As stated above, this letter details complaints made by a certain Volusianus, whose name is inserted into the translation above, as he is named by Marcellinus at the outset of the letter and shortly before our passage in section 2. However, Joseph Clair interprets this passage more generally to refer to a group of pagan public officials from Carthage, who are specifically worried about how they can do their jobs and still uphold the non-violent teachings of Christianity, which discourage punishment of enemies (Discerning the Good, p. 81). Indeed, Marcellinus does state slightly prior to our extract that the issues were raised when a group of men (including Marcellinus) were together, and the fact that our extract begins by asserting that it deals with a “common allegation” supports the suggestion that Volusianus acted as a spokesperson for a wider group. The complainant/s had expressed concern that Christianity’s teachings of forgiveness and pacifism could not sustain the commonwealth (res publica; for a discussion of the definition of this term and its use in Augustine’s writings, see the commentary on Letter 138.17). What is translated by Atkins and Dodora as the “ethics of citizenship” (rei publicae moribus), is rendered slightly differently by Joseph Clair as “practices of the commonwealth” (Discerning the Good, p. 80, and for his explanation, p. 81, n. 19). The context of our passage makes relatively clear, however, that what is at issue are principles and actions (and given the particular complainants, especially of those within the empire who hold positions of authority or responsibility) which contravene the pacifistic or non-reactionary precepts of the New Testament, but which are arguably necessary in order to provide security for the empire’s inhabitants and peace within its society. We must remember, as Atkins and Dodoro recall, that the entire correspondence from which the present extract comes was composed between the beginning of September of 411 CE and the end of February 412 CE, only a year after the sack of Rome in 410. The empire was therefore still reeling from these catastrophic events, and feeling suitably fragile as a result. Moreover, the Roman provinces of Europe and the western edge of Africa were going through a period of both military and civil strife due to the migration of Gothic and Vandal tribes (Political Writings, p. 257). The worries that Volusianus and other pagans who occupied positions of authority in the Roman system, and were faced with the reality of having to punish criminals, or knew that the reality of war was likely, are therefore very timely.
Augustine’s response to the issues raised is divided between Letters 137 and 138, both of which respond to them in a slightly different way. A concise summary of Augustine’s answer is provided by Joseph Clair, and unfolds as follows. Augustine begins in Letter 137 by making love the focus of his argument, stating that the health of the commonwealth is best served by obedience to the New Testament injunctions towards love. Letter 138 develops this by arguing that the New Testament teaches that when one is wronged by an enemy, the victim is given the opportunity to reflect upon their loss and consider the motives of the assailant. For instance, if something was stolen, a scenario which is specifically given in the extract from Letter 136 above, the victim should reflect upon what value the goods had for the person who took them. By taking this non-reactionary approach, Augustine suggests the enemy is afforded the opportunity to see the value of higher goods such as trust and unity (fides and concordia), which are essential for a functioning political community. Thus, by extending mercy, the wellbeing of the commonwealth is enhanced (see especially 138.10). However, while this might be a reasonable way to deal with certain crimes, such as theft, it is harder to imagine in cases where one is responsible for protecting the physical security of the commonwealth (what about soldiers or judges, for example?) This question is of course crucial for our passage, which in addition to the issue of theft, singles out the practice of just war. After all, it is one thing to accept loss of one’s own property and take the moral high ground, but another thing entirely to take this attitude with the safety of others. As mentioned above, in the aftermath of the sack of Rome, and the provinces feeling vulnerable and in a state of unrest, this would be a very legitimate worry for Augustine’s questioners. In the latter half of Letter 138, Augustine considers this problem, and discusses punishment and warfare. His first move is to label as “virtues” the “teaching and preaching” of Christ which are challenged in our passage, and then claim that these teachings ultimately seek to foster patentia and beneuolentia (openness and kindness/goodwill). Adoption of these virtues, Augustine argues, will enable those in positions where violence is an option to overcome their desire for revenge, and instead to consider the possibility of wishing good to their enemy rather than harm (see 138.13-14). This said, Augustine is not a total pacifist, and he does recognise that sometimes war is necessary. He therefore asserts that these virtues guide the inward disposition, and ensure that if violence does become necessary to protect others, then at least it will be carried out justly and with benevolence, with some consideration for the wellbeing of the defeated (see Clair, Discerning the Good, p. 82-85).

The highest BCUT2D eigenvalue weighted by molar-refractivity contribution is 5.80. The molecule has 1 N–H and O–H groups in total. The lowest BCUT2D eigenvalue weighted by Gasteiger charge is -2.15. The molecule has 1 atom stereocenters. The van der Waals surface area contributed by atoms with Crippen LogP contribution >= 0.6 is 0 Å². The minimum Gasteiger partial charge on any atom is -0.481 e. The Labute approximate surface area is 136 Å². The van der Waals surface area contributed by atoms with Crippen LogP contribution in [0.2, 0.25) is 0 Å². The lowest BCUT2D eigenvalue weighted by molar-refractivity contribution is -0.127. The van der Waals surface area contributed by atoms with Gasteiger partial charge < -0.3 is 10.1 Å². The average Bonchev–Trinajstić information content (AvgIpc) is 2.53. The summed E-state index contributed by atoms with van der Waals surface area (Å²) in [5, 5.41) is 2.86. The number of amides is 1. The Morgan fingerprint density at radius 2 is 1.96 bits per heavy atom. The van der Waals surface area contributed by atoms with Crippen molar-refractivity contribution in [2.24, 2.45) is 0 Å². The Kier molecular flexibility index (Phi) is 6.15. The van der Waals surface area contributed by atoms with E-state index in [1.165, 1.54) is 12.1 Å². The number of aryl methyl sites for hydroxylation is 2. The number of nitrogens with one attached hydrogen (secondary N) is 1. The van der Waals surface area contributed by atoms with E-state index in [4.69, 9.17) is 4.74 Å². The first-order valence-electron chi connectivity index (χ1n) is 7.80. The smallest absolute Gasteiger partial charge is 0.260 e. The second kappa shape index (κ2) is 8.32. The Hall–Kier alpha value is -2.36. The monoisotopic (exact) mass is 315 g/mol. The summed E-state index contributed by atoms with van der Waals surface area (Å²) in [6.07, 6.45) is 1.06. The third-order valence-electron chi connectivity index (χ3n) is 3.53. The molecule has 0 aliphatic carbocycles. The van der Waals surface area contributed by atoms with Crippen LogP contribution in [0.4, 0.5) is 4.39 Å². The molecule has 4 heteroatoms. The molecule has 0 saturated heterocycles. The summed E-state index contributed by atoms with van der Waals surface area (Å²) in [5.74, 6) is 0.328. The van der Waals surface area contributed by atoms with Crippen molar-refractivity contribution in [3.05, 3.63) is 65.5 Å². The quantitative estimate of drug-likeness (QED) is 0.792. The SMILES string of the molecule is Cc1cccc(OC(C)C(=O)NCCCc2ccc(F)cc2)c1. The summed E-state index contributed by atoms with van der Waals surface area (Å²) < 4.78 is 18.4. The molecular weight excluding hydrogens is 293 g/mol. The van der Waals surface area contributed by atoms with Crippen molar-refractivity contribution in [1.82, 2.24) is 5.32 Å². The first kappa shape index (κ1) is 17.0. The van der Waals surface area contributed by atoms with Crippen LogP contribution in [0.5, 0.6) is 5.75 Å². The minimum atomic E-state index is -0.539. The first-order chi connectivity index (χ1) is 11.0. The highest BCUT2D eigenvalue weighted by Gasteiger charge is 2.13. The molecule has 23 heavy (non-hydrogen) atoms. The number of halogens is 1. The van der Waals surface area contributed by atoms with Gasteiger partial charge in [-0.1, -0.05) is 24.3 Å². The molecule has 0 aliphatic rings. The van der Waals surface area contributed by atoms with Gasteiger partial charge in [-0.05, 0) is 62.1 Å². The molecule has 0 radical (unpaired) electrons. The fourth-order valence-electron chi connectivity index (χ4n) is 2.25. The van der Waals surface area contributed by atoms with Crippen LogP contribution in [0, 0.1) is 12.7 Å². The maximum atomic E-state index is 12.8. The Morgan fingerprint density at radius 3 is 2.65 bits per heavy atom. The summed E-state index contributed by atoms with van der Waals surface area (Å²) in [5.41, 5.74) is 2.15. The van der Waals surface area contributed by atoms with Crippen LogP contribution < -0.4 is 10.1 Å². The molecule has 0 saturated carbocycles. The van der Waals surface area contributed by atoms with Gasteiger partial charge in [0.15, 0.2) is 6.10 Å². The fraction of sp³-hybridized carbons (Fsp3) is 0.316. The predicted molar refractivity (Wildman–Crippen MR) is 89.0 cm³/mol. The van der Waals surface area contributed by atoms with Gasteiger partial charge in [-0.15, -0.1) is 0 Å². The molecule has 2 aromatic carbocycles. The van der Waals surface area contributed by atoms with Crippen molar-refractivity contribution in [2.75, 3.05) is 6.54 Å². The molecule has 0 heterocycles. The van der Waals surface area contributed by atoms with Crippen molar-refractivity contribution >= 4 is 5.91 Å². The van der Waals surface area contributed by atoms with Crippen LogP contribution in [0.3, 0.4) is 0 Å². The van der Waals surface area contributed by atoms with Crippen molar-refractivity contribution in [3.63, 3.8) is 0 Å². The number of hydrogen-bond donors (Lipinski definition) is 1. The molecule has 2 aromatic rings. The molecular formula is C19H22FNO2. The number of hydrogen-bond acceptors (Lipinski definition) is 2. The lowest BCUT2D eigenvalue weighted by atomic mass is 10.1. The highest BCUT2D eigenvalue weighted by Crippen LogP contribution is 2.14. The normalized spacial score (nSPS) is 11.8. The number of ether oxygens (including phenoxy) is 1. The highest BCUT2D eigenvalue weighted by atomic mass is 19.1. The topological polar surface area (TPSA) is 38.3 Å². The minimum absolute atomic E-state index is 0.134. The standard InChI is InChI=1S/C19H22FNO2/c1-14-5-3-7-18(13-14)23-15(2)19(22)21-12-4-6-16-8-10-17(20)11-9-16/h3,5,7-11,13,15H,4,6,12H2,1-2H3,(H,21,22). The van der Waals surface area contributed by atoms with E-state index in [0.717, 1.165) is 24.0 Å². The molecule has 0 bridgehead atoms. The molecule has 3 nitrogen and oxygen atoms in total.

In 138.16 Augustine answers the criticism made at the end of our extract that the empire is suffering under the Christian emperors: “What am I to reply to the charge that the Roman empire is in a very bad way because of certain Christian emperors?” (the translation is that of Atkins, Political Writings, p. 39). His response is firstly to acknowledge that this statement is very generalising, and as such the complaint is unfounded. For every specific charge brought against a past Christian emperor, Augustine states, he would be able to make similar, or even more serious ones against non-Christian emperors. Rather than the teachings of Christianity, he continues, the fault lies with the individual emperors themselves and their advisors. Indeed, Augustine notes that Rome’s decline was foretold by Roman literature long before the advent of Christianity. He quotes Sallust’s The War with Jugurtha XXXV.10 here, and proceeds also to cite Sallust’s account of the war with Catiline, in which the morality of the Roman people is questioned. It was this which led to Rome’s decline and fall, Augustine concludes, joining here in a tradition of similar arguments made by Christian apologists. Ultimately, the health of the Roman commonwealth was not under threat from the observance of Christian doctrines by those in its highest realms of power (the emperor and his closest advisors), those in other positions of authority, or even regular citizens. Rather, by observing the precepts at the centre of Christ’s teaching, the greater good of the commonwealth is aided, partly because a better example is set to its enemies (even if this is extremely wishful thinking)! On a more local level, however, inhabitants of Rome’s troubled provinces, if they adopted the tenets of Christianity, would foster a society of concord, which Augustine considered absolutely central for success.